In 2013, Radiohead took a year off to pursue other projects and unwind. Drummer Philip Selway took the time to record his second solo record, the follow-up to his understated folk debut, 'Familial'. 'Weatherhouse' is a more textural work, and has a more collaborative nature, as Selway worked on his compositions with backing band Adem Ilhan and Quinta.
Tracks:Coming Up For Air Around Again Let It Go Miles Away Ghosts It Will End In Tears Don't Go Now Drawn To The Light Waiting For A Sign Turning It Inside Out
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It's not Radiohead if it's not paranoid, so drummer (we say that with a question mark, every time we broach the subject) Philip Selway had a head-start on trying to step out on his own. The dude sounded endlessly content and assuredly earnest on debut 'Familial', and even now, dressed in the dark sombre tones of 'Weatherhouse', where trepidation and electronica creep in with equal measure, he still sounds like he's in his living room. The light's definitely been turned off, though. On the opener to 'Weatherhouse', his inflections resolve brightly, while his lyrics only detail the happy conclusions that come from sustained trauma: "I'm coming up for air", he sings over twinkling guitars that light up the throbbing beats lingering throughout. It's as if he's reached the end point already.
Darker, more miasmic tones permeate 'Weatherhouse' at times, such as on the sparsely arranged "Miles Away", which focuses on percussion (oh my god! He totally plays drums for Radiohead! I think?), sulking synth and a razor-sharp sound effect that cuts the song in two. Ultimately though, even these songs feel removed from any actual repercussions, sounding like experimental demos Selway's been tinkering with rather than cathartic exercises. "Miles Away" fails to develop into anything resounding, but retains the kind of atmosphere you'd expect Selway to have mastered by now -- it's kind of 'Kid A' meets a badly produced Rifles album. "Ghosts" follows with a ghostly riff and uncanny vocal melody that evokes something off 'Hail To The Thief', but as always with Selway's solo work, it's the delicate guitar work that really leaves a mark. Less strings, please. Stop inventing tension.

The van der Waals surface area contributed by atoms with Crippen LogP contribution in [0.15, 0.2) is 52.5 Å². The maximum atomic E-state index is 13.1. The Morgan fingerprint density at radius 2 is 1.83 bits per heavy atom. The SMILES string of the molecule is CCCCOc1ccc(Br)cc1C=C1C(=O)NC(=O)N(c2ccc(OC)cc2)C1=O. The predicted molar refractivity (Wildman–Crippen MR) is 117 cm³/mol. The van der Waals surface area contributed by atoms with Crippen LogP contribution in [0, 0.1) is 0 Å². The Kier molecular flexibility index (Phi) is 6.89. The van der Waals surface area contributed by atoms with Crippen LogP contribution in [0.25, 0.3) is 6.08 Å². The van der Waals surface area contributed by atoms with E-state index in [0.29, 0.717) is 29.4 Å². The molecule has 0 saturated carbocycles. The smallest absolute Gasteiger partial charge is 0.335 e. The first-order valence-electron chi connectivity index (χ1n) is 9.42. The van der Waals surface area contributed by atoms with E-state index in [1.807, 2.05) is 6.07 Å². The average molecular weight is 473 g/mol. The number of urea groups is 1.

Selway isn't that compelling when he's tinkering with electronic equipment -- it sounds like formality, considering the years he's had to compete with and take charge of machines for his band -- but is an admirable songsmith when he's given a guitar. It makes me wish I could hear tracks like "Don't Go Now" without the lush backdrops; they'd sound better fashioned after Nick Drake than neo-folk lite. There's a spectacular writer in Selway, but so far, we've only heard flourishes of him. I've heard he's a sick drummer, though.
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